I’ve been “switching” to linux for about 2 months now, and am making this post because I feel that at this point I can just drop Windows while continuing to develop and do other stuff at a normal rate.
I’ve finally made the dicision to switch to Linux after being semi-lynched for using Windows at the local hackerspaces for a while and then finally my windows install failing fatally, requiring me to re-install. I got so tired of the ridiculous Windows bootloader and all other Windows crap I decided to give Ubuntu a go, as Lucid Lynx, the 10.04 LTS release, was just out. Soon after having messed with most basics, I decided to try out KDE, as Gnome was lacking some Windows 7 window manager like features. I then sicked with KDE as I find the window manager a lot better, as you can drag windows to a side of a screen to pack them there, or to the top to maximise, and can lock windows and applications to a certain virtual desktop, or make them appear there initially, which saves you moving around all your startup applications every time you login.
It took me quite a while to set up my whole dev environment, as I was not familiar with quite some of the needed apps, and more significantly, had next to no command line experience. I used to think command lines where evil, as clicking buttons works out of the box, while for the command line you have to learn the commands. Although this is true to some extend, I now love command line, as it allows you to chain scripts together, and even write your own, which you obviously can’t do with a GUI app. The self-written script I’m enjoying the most at the moment is one that svn updates my MediaWiki trunk and several MediaWiki tags, and then loops through my MW extension directory to update all extensions there. Similarly, I have a script that svn commits all that stuff. A lot faster (and more awesome) then doing it via TortoiseSVN on Windows! 🙂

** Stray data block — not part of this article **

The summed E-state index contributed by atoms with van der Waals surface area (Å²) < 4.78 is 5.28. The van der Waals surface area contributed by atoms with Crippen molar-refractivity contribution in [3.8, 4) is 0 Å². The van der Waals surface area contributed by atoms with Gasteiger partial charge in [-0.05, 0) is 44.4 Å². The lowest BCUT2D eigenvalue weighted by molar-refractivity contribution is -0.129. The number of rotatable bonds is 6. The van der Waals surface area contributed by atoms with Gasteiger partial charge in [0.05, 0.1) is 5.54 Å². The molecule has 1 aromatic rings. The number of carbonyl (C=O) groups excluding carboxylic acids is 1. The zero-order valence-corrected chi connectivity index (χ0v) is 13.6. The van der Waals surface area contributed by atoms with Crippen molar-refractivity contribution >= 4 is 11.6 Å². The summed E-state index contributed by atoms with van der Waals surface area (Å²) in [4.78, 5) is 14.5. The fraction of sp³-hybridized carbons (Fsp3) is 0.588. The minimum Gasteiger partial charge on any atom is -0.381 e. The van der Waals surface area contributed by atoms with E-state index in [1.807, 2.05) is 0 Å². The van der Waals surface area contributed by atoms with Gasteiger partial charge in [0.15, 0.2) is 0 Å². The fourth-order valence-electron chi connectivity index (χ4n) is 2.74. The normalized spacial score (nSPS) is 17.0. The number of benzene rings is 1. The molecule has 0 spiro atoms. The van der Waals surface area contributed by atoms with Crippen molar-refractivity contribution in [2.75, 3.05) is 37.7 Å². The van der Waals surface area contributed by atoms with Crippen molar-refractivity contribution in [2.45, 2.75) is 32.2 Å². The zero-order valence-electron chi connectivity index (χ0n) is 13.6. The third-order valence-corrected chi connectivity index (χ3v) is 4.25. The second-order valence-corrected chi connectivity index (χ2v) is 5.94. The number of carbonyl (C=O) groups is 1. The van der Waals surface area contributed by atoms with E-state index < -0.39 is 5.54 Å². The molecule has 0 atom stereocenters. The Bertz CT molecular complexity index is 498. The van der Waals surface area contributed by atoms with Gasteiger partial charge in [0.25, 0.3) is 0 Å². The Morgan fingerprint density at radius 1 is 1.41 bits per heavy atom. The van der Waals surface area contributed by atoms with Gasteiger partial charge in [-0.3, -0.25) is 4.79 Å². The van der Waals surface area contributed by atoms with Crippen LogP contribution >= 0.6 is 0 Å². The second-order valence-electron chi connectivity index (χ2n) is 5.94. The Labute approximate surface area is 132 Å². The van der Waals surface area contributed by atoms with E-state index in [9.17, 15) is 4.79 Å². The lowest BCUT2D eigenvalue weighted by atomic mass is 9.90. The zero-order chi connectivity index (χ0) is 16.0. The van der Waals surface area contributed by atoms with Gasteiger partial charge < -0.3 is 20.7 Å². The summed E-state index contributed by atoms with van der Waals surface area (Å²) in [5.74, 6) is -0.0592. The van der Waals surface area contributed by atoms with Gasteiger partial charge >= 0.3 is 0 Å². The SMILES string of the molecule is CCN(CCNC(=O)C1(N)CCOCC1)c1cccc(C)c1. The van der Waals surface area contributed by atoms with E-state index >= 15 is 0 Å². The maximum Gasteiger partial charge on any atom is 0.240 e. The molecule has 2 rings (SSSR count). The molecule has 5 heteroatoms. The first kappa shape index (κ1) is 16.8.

The most notable application switch I needed to make was getting rid of U3 and RoboForm2Go, which I’m rather happy I finally did. U3 is a portable applications platform that runs only on Windows and was nice when it came out, but then all development of apps for it failed. RoboForm2Go is a portable, U3 version, of RoboForm, a rather nice cross-browser plugin (but not for Chrome :(), that inserts a toolbar into your browser that stores bookmars and ‘passcards’. I have now switched to using Mozilla Sync (part of Mozilla Weave), or rather Firefox Sync, as it was recently renamed, which is a Firefox plugin that synchronizes user data such as bookmarks, history and passwords between different Firefox installs. It’s an awesome plugin, as the data is encrypted in such a way you are the only one that can decode it (Mozilla can’t, so no privacy issues) and is developed by one of the awesomest orgs out there, which is the Mozilla Foundation. As this does not run on other browsers (I hope it soon will, at least for Chrome), and does not work offline on a machine where you don’t have your data synchronized yet, I’m also using KeePass, a cool password manager, which has a port that works on Linux, called KeePassX, to store all my passwords and user names. To have security on my usb stick, instead of the U3 lock, I’m now using TrueCrypt, a cross-platform on-the-fly encryption application. I’m very happy with it, as it provides theoretical security by really encrypting the data, where U3 only locks access to your drive partition, and have also encrypted most of the partitions I have on my external hard drives (~1.5TiB encrypted now). It requires a virtual partition to mount each encrypted one on, which eats up drive letters on Windows, proving drive letters totally suck.
I’m having issues with getting (k)ubuntu to work nicely on my dual screen desktop machine though, which is making me stick to windows there for the moment. I’m going to put some more effort in fully switching to Kubuntu after my GSoC project has ended.
Now I can call people Windows-fags – yay! 😀